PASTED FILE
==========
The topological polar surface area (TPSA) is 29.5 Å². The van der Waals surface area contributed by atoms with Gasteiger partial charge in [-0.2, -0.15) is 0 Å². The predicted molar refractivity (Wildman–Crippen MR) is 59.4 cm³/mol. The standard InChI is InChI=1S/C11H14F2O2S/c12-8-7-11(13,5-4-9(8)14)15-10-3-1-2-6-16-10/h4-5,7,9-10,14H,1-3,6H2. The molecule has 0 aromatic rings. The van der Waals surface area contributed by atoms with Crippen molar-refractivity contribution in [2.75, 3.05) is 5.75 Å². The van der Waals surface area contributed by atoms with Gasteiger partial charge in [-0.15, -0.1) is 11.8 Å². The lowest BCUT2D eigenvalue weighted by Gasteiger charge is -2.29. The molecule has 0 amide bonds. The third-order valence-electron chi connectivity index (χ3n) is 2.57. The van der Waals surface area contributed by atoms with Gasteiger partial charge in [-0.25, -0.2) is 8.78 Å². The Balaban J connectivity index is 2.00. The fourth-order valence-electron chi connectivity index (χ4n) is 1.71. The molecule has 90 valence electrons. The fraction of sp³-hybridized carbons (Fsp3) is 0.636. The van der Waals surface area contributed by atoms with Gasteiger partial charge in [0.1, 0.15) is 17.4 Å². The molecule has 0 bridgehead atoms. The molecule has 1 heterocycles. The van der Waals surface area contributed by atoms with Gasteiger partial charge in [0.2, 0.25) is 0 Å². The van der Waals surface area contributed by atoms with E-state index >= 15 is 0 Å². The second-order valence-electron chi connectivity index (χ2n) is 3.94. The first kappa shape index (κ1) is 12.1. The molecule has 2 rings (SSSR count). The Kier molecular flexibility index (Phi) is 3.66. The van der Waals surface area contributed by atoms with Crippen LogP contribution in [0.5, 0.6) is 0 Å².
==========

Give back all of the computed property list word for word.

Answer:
The topological polar surface area (TPSA) is 29.5 Å². The van der Waals surface area contributed by atoms with Gasteiger partial charge in [-0.2, -0.15) is 0 Å². The predicted molar refractivity (Wildman–Crippen MR) is 59.4 cm³/mol. The standard InChI is InChI=1S/C11H14F2O2S/c12-8-7-11(13,5-4-9(8)14)15-10-3-1-2-6-16-10/h4-5,7,9-10,14H,1-3,6H2. The molecule has 0 aromatic rings. The van der Waals surface area contributed by atoms with Crippen molar-refractivity contribution in [2.75, 3.05) is 5.75 Å². The van der Waals surface area contributed by atoms with Gasteiger partial charge in [-0.15, -0.1) is 11.8 Å². The lowest BCUT2D eigenvalue weighted by Gasteiger charge is -2.29. The molecule has 0 amide bonds. The third-order valence-electron chi connectivity index (χ3n) is 2.57. The van der Waals surface area contributed by atoms with Gasteiger partial charge in [-0.25, -0.2) is 8.78 Å². The Balaban J connectivity index is 2.00. The fourth-order valence-electron chi connectivity index (χ4n) is 1.71. The molecule has 90 valence electrons. The fraction of sp³-hybridized carbons (Fsp3) is 0.636. The van der Waals surface area contributed by atoms with Gasteiger partial charge in [0.1, 0.15) is 17.4 Å². The molecule has 0 bridgehead atoms. The molecule has 1 heterocycles. The van der Waals surface area contributed by atoms with Gasteiger partial charge in [0.2, 0.25) is 0 Å². The van der Waals surface area contributed by atoms with E-state index >= 15 is 0 Å². The second-order valence-electron chi connectivity index (χ2n) is 3.94. The first kappa shape index (κ1) is 12.1. The molecule has 2 rings (SSSR count). The Kier molecular flexibility index (Phi) is 3.66. The van der Waals surface area contributed by atoms with Crippen LogP contribution in [0.5, 0.6) is 0 Å².